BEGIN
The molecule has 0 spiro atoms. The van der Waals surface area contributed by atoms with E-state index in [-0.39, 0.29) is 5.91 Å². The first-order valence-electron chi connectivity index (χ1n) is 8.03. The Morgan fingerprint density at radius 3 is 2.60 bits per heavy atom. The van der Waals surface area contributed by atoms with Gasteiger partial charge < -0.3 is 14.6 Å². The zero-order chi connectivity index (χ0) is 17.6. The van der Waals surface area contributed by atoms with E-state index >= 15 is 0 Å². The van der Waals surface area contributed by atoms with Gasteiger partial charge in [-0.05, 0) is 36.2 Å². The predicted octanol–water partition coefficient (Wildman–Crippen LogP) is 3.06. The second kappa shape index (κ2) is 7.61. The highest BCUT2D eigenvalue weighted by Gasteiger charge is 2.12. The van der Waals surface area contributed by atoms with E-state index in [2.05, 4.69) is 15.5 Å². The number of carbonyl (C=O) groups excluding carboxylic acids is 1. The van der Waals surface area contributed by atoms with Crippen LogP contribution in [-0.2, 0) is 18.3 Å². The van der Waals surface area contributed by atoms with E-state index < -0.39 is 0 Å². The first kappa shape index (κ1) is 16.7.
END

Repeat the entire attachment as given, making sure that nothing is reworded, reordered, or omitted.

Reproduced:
The molecule has 0 spiro atoms. The van der Waals surface area contributed by atoms with E-state index in [-0.39, 0.29) is 5.91 Å². The first-order valence-electron chi connectivity index (χ1n) is 8.03. The Morgan fingerprint density at radius 3 is 2.60 bits per heavy atom. The van der Waals surface area contributed by atoms with Gasteiger partial charge < -0.3 is 14.6 Å². The zero-order chi connectivity index (χ0) is 17.6. The van der Waals surface area contributed by atoms with E-state index >= 15 is 0 Å². The van der Waals surface area contributed by atoms with Gasteiger partial charge in [-0.05, 0) is 36.2 Å². The predicted octanol–water partition coefficient (Wildman–Crippen LogP) is 3.06. The second kappa shape index (κ2) is 7.61. The highest BCUT2D eigenvalue weighted by Gasteiger charge is 2.12. The van der Waals surface area contributed by atoms with E-state index in [2.05, 4.69) is 15.5 Å². The number of carbonyl (C=O) groups excluding carboxylic acids is 1. The van der Waals surface area contributed by atoms with Crippen LogP contribution in [-0.2, 0) is 18.3 Å². The van der Waals surface area contributed by atoms with E-state index < -0.39 is 0 Å². The first kappa shape index (κ1) is 16.7.